The case recently reported by Carlin et al.1 was brought to our attention, and we wish to address some details regarding the morphologic diagnosis of anisakiasis. Whereas the histological section of the patient’s small bowel biopsy shown in Figure 1 illustrates an example of an Anisakis sp. larva with clearly evident diagnostic features (particularly, the size in relation to surrounding tissue, tall polymyarian and coelomyarian musculature, and prominent Y-shaped lateral chords) that provide sufficient evidence for the diagnosis,2 Figure 2 features an object that does not appear to be a helminth. The morphologic criteria used to identify the object as Anisakis sp. are not specified, nor are any such features made visible to the reader. The typical appearance of anisakid larvae recovered from human infections is of a loosely coiled, white to pinkish larva, usually 2–3 cm long with three lips, a boring tooth, and a mucron (small projection) on the posterior extremity. Further generic diagnosis is based on the morphology of the esophageal–intestinal junction and lateral chords.3
Artifacts such as epithelial casts, mucus strands, and undigested food that may be coincidentally passed after treatment are commonly mistaken as helminthic parasites. Notably, artifacts identified as “rope worms” are an example of such misidentifications. Passage of anisakid larvae in stools is not well documented in the literature, and we have not encountered this phenomenon in our prior experience as a parasitic disease reference diagnostic laboratory.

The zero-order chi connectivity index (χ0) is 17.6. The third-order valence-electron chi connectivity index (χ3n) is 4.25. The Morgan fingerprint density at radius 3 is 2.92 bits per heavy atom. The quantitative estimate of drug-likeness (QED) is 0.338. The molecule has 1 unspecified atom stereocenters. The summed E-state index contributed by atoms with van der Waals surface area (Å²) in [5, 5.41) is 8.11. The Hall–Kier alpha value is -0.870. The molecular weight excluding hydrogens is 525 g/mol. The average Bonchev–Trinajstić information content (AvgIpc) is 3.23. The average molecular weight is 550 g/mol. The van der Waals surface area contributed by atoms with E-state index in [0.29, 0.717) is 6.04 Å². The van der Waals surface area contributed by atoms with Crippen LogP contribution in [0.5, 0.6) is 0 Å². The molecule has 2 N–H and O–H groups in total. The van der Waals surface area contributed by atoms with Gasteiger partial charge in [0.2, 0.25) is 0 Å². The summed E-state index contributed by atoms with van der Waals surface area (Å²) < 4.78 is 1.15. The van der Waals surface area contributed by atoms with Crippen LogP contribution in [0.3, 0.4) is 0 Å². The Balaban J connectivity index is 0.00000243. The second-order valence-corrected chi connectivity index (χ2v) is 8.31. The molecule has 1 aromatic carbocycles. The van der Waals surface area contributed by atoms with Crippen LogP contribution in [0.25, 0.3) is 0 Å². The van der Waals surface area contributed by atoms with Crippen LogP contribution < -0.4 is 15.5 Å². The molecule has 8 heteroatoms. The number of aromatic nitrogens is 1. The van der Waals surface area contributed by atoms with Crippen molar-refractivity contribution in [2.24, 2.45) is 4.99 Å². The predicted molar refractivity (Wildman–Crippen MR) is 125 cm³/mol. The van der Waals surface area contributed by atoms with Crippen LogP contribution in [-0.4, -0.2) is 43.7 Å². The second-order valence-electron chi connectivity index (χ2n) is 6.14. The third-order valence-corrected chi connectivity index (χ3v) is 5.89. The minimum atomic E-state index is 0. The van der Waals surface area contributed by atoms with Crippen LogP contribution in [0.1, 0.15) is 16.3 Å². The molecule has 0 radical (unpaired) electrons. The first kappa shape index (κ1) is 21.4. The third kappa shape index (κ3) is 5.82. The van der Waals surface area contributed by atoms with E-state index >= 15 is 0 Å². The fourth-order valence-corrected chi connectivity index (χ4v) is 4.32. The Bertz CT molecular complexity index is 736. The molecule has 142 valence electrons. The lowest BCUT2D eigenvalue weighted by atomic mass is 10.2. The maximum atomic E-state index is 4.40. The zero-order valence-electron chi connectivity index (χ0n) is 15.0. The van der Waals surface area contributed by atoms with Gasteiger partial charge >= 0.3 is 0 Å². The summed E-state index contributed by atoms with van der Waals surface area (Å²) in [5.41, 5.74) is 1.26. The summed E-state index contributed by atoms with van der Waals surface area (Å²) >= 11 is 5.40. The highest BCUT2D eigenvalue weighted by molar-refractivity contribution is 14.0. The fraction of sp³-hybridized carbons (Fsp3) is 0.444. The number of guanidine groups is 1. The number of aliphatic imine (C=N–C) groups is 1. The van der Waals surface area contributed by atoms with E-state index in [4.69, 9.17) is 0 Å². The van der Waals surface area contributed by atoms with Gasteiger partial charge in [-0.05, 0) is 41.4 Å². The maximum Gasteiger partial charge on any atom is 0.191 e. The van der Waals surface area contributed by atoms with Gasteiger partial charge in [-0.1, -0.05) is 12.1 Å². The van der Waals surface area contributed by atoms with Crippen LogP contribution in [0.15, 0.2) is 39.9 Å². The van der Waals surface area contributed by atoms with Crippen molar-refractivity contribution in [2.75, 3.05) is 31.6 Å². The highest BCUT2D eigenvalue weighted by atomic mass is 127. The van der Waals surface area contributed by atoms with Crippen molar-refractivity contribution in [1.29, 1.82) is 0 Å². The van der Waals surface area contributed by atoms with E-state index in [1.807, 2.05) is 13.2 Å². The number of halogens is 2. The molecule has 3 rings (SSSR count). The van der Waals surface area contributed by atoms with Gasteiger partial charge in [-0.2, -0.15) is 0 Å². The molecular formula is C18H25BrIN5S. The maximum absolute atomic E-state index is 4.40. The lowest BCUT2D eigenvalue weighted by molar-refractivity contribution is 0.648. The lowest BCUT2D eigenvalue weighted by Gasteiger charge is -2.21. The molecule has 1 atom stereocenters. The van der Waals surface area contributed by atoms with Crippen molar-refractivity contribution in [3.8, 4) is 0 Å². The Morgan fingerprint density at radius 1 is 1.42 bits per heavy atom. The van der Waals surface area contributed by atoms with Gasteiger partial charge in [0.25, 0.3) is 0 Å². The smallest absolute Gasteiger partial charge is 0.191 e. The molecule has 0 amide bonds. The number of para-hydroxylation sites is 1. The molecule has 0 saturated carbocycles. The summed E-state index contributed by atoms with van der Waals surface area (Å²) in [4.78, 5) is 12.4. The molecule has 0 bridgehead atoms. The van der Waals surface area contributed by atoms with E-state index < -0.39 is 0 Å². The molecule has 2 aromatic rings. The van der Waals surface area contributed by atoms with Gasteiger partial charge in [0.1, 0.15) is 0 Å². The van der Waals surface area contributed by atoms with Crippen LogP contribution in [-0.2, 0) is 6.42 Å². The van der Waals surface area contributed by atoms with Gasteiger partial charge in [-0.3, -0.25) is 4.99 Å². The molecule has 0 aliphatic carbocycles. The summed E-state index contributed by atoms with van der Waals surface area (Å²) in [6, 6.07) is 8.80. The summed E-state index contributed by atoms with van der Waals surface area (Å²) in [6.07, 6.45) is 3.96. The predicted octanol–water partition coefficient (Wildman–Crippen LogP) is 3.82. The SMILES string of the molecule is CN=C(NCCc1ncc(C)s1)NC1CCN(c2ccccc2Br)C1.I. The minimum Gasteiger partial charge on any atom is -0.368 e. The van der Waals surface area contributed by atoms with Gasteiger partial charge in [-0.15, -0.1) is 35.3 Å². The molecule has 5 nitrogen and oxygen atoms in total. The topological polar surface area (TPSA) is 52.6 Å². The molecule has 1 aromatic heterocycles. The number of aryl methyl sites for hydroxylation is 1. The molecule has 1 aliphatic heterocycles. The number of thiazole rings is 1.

Morphological diagnosis of parasites is a niche discipline that requires specialized training and extensive experience. The Parasitic Diseases Branch at the Centers for Disease Control and Prevention offers diagnostic assistance through DPDx (Centers for Disease Control and Prevention, Atlanta, GA),4 a web resource dedicated to the laboratory identification of human parasites. Telediagnosis based on images, case consultation, and direct examination of specimens are offered free of charge. We highly encourage clinicians, pathologists, and laboratory scientists who do not have extensive parasitic morphology training to use the services of parasitic diseases reference laboratories and ancillary resources such as DPDx for guidance in the diagnosis of parasitic diseases.
Carlin AF, Abeles S, Chin NA, Lin GY, Young M, Vinetz JM, 2018. Case report: a common source outbreak of anisakidosis in the United States and postexposure prophylaxis of family collaterals. Am J Trop Med Hyg 99: 1219–1221.
Miyazaki I, 1991. Anisakiasis. An Illustrated Book of Helminthic Zoonoses. Tokyo, Japan: International Medical Foundation of Japan, 26.
Centers for Disease Control and Prevention, 2018. DPDx–Laboratory Identification of Parasites of Public Health Concern. Available at: https://www.cdc.gov/dpdx/index.html. Accessed December 31, 2018.